If we want to find a stock that could multiply over the long term, what are the underlying trends we should look for? Amongst other things, we'll want to see two things; firstly, a growing return on capital employed (ROCE) and secondly, an expansion in the company's amount of capital employed. Put simply, these types of businesses are compounding machines, meaning they are continually reinvesting their earnings at ever-higher rates of return. So, when we ran our eye over Church & Dwight's (NYSE:CHD) trend of ROCE, we liked what we saw.
Understanding Return On Capital Employed (ROCE)
For those that aren't sure what ROCE is, it measures the amount of pre-tax profits a company can generate from the capital employed in its business. Analysts use this formula to calculate it for Church & Dwight:
Return on Capital Employed = Earnings Before Interest and Tax (EBIT) ÷ (Total Assets - Current Liabilities)
0.14 = US$973m ÷ (US$8.3b - US$1.5b) (Based on the trailing twelve months to September 2022).
Thus, Church & Dwight has an ROCE of 14%. That's a pretty standard return and it's in line with the industry average of 14%.
In the above chart we have measured Church & Dwight's prior ROCE against its prior performance, but the future is arguably more important. If you'd like, you can check out the forecasts from the analysts covering Church & Dwight here for free.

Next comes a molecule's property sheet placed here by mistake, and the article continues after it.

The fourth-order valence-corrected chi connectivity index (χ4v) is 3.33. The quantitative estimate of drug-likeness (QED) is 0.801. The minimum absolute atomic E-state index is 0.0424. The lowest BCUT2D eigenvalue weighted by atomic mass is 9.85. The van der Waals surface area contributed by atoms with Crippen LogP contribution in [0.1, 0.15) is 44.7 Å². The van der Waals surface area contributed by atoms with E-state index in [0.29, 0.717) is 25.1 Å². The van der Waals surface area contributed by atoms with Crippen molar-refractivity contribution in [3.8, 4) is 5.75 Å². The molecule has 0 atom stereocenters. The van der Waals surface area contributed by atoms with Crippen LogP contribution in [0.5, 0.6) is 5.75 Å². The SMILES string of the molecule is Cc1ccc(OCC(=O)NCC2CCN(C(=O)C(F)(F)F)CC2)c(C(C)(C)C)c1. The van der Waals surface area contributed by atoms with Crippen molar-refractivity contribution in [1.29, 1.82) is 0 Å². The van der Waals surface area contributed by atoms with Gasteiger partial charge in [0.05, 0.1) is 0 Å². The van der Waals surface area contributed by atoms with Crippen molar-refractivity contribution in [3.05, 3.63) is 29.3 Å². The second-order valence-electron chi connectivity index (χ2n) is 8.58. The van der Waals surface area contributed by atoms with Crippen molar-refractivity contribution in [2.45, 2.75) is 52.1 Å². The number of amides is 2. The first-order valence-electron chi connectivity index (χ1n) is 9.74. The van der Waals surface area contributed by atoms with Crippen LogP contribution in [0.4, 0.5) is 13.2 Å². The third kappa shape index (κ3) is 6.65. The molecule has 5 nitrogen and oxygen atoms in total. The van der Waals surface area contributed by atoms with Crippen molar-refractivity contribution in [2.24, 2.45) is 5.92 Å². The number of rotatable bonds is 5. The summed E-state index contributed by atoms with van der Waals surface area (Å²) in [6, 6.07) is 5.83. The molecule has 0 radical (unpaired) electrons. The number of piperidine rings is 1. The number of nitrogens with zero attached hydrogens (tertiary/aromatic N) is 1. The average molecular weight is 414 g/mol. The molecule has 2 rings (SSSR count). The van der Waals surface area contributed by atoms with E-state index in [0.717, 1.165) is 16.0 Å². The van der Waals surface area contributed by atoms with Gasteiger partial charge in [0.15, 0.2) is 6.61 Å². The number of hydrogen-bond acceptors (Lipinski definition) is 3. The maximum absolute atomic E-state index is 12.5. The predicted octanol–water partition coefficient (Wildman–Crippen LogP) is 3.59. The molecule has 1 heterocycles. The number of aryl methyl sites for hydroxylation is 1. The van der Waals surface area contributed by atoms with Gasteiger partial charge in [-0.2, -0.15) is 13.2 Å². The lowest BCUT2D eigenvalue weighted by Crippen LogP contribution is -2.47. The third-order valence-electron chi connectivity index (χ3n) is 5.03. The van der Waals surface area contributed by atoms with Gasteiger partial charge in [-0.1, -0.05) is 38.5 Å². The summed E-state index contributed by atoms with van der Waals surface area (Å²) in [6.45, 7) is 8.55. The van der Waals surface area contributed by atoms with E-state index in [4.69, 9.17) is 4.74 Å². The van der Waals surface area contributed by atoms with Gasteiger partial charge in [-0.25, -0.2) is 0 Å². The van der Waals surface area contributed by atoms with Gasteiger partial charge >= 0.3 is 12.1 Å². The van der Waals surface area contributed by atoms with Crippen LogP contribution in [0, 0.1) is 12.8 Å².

How Are Returns Trending?
While the current returns on capital are decent, they haven't changed much. Over the past five years, ROCE has remained relatively flat at around 14% and the business has deployed 37% more capital into its operations. Since 14% is a moderate ROCE though, it's good to see a business can continue to reinvest at these decent rates of return. Over long periods of time, returns like these might not be too exciting, but with consistency they can pay off in terms of share price returns.
Our Take On Church & Dwight's ROCE
The main thing to remember is that Church & Dwight has proven its ability to continually reinvest at respectable rates of return. Therefore it's no surprise that shareholders have earned a respectable 79% return if they held over the last five years. So while the positive underlying trends may be accounted for by investors, we still think this stock is worth looking into further.
One more thing to note, we've identified 1 warning sign with Church & Dwight and understanding it should be part of your investment process.
For those who like to invest in solid companies, check out this free list of companies with solid balance sheets and high returns on equity.
Have feedback on this article? Concerned about the content? Get in touch with us directly. Alternatively, email editorial-team (at) simplywallst.com.
This article by Simply Wall St is general in nature. We provide commentary based on historical data and analyst forecasts only using an unbiased methodology and our articles are not intended to be financial advice. It does not constitute a recommendation to buy or sell any stock, and does not take account of your objectives, or your financial situation. We aim to bring you long-term focused analysis driven by fundamental data. Note that our analysis may not factor in the latest price-sensitive company announcements or qualitative material. Simply Wall St has no position in any stocks mentioned.
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